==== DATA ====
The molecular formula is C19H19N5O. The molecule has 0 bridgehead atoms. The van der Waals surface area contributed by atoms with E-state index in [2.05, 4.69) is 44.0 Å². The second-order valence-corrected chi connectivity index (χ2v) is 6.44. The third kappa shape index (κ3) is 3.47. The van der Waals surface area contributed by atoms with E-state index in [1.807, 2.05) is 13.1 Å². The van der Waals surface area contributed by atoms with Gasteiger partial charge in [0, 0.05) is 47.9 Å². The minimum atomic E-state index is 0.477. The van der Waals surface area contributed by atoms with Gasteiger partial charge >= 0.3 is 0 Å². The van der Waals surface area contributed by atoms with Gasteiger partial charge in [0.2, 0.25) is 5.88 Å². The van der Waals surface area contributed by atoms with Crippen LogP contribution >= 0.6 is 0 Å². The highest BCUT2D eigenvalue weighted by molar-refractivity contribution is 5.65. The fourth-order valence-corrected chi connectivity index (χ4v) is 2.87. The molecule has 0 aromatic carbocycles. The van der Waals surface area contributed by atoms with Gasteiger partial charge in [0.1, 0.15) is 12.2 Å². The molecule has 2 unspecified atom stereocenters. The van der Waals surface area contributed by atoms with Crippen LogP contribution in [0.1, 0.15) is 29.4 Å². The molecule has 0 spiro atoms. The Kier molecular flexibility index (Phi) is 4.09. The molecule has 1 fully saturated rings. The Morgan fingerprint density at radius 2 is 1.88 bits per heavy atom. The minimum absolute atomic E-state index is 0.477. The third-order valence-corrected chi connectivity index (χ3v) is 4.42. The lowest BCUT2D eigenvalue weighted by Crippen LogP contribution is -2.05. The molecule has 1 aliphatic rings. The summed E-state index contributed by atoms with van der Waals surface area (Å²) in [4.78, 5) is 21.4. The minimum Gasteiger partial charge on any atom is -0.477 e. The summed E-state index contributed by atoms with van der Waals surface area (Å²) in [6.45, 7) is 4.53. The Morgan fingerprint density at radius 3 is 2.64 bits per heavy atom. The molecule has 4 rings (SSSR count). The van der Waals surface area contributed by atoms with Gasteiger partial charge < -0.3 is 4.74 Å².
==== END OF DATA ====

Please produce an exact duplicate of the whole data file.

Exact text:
The molecular formula is C19H19N5O. The molecule has 0 bridgehead atoms. The van der Waals surface area contributed by atoms with E-state index in [2.05, 4.69) is 44.0 Å². The second-order valence-corrected chi connectivity index (χ2v) is 6.44. The third kappa shape index (κ3) is 3.47. The van der Waals surface area contributed by atoms with E-state index in [1.807, 2.05) is 13.1 Å². The van der Waals surface area contributed by atoms with Gasteiger partial charge in [0, 0.05) is 47.9 Å². The minimum atomic E-state index is 0.477. The van der Waals surface area contributed by atoms with Gasteiger partial charge >= 0.3 is 0 Å². The van der Waals surface area contributed by atoms with Gasteiger partial charge in [0.2, 0.25) is 5.88 Å². The van der Waals surface area contributed by atoms with Crippen LogP contribution >= 0.6 is 0 Å². The highest BCUT2D eigenvalue weighted by molar-refractivity contribution is 5.65. The fourth-order valence-corrected chi connectivity index (χ4v) is 2.87. The molecule has 0 aromatic carbocycles. The van der Waals surface area contributed by atoms with Gasteiger partial charge in [0.1, 0.15) is 12.2 Å². The molecule has 2 unspecified atom stereocenters. The van der Waals surface area contributed by atoms with Crippen LogP contribution in [0.1, 0.15) is 29.4 Å². The molecule has 0 spiro atoms. The Kier molecular flexibility index (Phi) is 4.09. The molecule has 1 fully saturated rings. The Morgan fingerprint density at radius 2 is 1.88 bits per heavy atom. The minimum absolute atomic E-state index is 0.477. The third-order valence-corrected chi connectivity index (χ3v) is 4.42. The lowest BCUT2D eigenvalue weighted by Crippen LogP contribution is -2.05. The molecule has 1 aliphatic rings. The summed E-state index contributed by atoms with van der Waals surface area (Å²) in [4.78, 5) is 21.4. The minimum Gasteiger partial charge on any atom is -0.477 e. The summed E-state index contributed by atoms with van der Waals surface area (Å²) in [6.45, 7) is 4.53. The Morgan fingerprint density at radius 3 is 2.64 bits per heavy atom. The molecule has 4 rings (SSSR count). The van der Waals surface area contributed by atoms with Gasteiger partial charge < -0.3 is 4.74 Å².